This has implications for any incident reporting system in which the third party may be a regulatory agency and therefore, as part of the larger organisational structure, perceived to be less impartial than, for example, an academic institution. The challenge for organisations is in taking this from an ideal to a reality, as well as in acknowledging how organisations do work, rather than how they should work. Ithis, a confidential reporting system should provide an infrastructure. 

Professor Davies states: ‘The decision to take CIRAS on board at its inception in 1997 was made by the top managements of the volunteer companies, including ScotRailRailtrack ScotlandGNERVirgin and EWS Freight and GT Rail Maintenance, who were all really great.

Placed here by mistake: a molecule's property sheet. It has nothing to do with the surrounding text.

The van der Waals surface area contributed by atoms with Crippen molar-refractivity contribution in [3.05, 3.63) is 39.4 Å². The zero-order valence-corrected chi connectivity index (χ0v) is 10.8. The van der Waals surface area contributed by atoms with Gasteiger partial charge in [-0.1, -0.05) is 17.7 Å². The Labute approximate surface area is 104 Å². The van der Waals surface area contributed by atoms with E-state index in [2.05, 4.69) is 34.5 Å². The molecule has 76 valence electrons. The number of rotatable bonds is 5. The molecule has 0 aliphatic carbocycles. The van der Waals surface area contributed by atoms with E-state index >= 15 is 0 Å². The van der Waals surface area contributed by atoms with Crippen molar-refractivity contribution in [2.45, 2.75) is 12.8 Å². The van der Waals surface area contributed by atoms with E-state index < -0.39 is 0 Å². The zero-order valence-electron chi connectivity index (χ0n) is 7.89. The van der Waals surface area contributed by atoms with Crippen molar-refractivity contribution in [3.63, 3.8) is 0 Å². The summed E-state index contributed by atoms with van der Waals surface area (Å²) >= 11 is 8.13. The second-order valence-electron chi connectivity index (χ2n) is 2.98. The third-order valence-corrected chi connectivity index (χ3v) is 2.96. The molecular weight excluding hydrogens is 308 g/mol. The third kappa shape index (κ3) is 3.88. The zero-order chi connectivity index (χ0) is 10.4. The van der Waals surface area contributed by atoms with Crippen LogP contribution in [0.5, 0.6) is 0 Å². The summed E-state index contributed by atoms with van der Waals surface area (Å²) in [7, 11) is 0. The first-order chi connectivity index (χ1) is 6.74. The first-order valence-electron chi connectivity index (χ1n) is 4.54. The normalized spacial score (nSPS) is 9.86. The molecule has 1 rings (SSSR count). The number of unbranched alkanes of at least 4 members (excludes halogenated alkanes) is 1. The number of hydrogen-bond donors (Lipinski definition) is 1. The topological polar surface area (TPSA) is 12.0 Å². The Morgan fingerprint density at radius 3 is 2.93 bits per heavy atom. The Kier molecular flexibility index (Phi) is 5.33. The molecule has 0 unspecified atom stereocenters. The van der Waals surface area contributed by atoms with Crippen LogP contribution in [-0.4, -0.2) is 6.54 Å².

In October 1999, 31 people died and 417 were injured in one of the UK’s worst rail accidents when two trains collided at Ladbroke Grove in London. In 2000, in response to the crash, UK Deputy Prime Minister John Prescott mandated that all UK mainline rail come under CIRAS. 

When the system was mandated UK-wide in 2000, it inherited a load of companies who had not bought into it and didn't want it,’ remembers Professor Davies. For a reporting system to be effective, top management have to want itunderstand what its properties are, and buy into it. 

Confidential reporting systems are very delicate systems and it only takes a word from the wrong source in a particular company or organisation to scupper the whole thing as far as that entity is concerned. 

Do you use an honest broker in your incident management process? What impact has it had on safety management?